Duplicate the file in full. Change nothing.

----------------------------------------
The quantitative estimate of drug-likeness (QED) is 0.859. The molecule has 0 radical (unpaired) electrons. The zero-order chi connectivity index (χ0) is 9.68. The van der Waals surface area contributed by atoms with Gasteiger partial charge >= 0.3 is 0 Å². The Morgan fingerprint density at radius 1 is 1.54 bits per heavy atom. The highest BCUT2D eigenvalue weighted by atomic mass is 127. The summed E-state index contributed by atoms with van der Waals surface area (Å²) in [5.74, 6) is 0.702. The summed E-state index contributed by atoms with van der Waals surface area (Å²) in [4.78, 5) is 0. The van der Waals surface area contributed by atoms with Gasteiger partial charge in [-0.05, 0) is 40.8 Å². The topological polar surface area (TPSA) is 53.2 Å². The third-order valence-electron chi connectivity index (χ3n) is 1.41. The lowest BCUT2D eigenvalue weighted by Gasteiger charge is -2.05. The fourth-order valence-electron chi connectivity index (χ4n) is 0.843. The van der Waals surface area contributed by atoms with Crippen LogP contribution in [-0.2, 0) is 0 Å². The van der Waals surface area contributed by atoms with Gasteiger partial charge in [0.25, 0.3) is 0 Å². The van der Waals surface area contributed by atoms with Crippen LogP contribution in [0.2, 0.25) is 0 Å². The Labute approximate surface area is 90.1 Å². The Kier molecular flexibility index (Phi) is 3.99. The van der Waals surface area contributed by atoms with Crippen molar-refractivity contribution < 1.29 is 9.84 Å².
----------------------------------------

The quantitative estimate of drug-likeness (QED) is 0.859. The molecule has 0 radical (unpaired) electrons. The zero-order chi connectivity index (χ0) is 9.68. The van der Waals surface area contributed by atoms with Gasteiger partial charge >= 0.3 is 0 Å². The Morgan fingerprint density at radius 1 is 1.54 bits per heavy atom. The highest BCUT2D eigenvalue weighted by atomic mass is 127. The summed E-state index contributed by atoms with van der Waals surface area (Å²) in [5.74, 6) is 0.702. The summed E-state index contributed by atoms with van der Waals surface area (Å²) in [4.78, 5) is 0. The van der Waals surface area contributed by atoms with Gasteiger partial charge in [-0.05, 0) is 40.8 Å². The topological polar surface area (TPSA) is 53.2 Å². The third-order valence-electron chi connectivity index (χ3n) is 1.41. The lowest BCUT2D eigenvalue weighted by Gasteiger charge is -2.05. The fourth-order valence-electron chi connectivity index (χ4n) is 0.843. The van der Waals surface area contributed by atoms with Crippen LogP contribution in [-0.2, 0) is 0 Å². The van der Waals surface area contributed by atoms with Gasteiger partial charge in [0.25, 0.3) is 0 Å². The van der Waals surface area contributed by atoms with Crippen LogP contribution in [0.2, 0.25) is 0 Å². The Labute approximate surface area is 90.1 Å². The Kier molecular flexibility index (Phi) is 3.99. The van der Waals surface area contributed by atoms with Crippen molar-refractivity contribution < 1.29 is 9.84 Å².